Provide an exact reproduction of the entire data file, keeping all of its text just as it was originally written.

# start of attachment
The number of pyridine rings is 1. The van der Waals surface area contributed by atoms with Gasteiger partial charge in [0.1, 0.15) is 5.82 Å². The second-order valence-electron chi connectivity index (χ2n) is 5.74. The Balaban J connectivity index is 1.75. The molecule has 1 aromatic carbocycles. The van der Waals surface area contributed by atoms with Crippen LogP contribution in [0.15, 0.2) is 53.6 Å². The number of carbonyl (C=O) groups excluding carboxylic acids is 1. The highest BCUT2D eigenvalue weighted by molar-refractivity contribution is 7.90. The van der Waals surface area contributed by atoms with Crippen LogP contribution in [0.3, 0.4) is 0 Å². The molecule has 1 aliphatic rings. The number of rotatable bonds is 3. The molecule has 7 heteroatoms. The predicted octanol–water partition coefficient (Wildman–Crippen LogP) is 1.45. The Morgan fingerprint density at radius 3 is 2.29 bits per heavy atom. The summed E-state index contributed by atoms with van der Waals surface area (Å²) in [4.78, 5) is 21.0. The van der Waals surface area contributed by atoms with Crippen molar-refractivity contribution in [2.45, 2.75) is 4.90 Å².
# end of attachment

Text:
The number of pyridine rings is 1. The van der Waals surface area contributed by atoms with Gasteiger partial charge in [0.1, 0.15) is 5.82 Å². The second-order valence-electron chi connectivity index (χ2n) is 5.74. The Balaban J connectivity index is 1.75. The molecule has 1 aromatic carbocycles. The van der Waals surface area contributed by atoms with Crippen LogP contribution in [0.15, 0.2) is 53.6 Å². The number of carbonyl (C=O) groups excluding carboxylic acids is 1. The highest BCUT2D eigenvalue weighted by molar-refractivity contribution is 7.90. The van der Waals surface area contributed by atoms with Crippen LogP contribution in [0.3, 0.4) is 0 Å². The molecule has 1 aliphatic rings. The number of rotatable bonds is 3. The molecule has 7 heteroatoms. The predicted octanol–water partition coefficient (Wildman–Crippen LogP) is 1.45. The Morgan fingerprint density at radius 3 is 2.29 bits per heavy atom. The summed E-state index contributed by atoms with van der Waals surface area (Å²) in [4.78, 5) is 21.0. The van der Waals surface area contributed by atoms with Crippen molar-refractivity contribution in [2.45, 2.75) is 4.90 Å².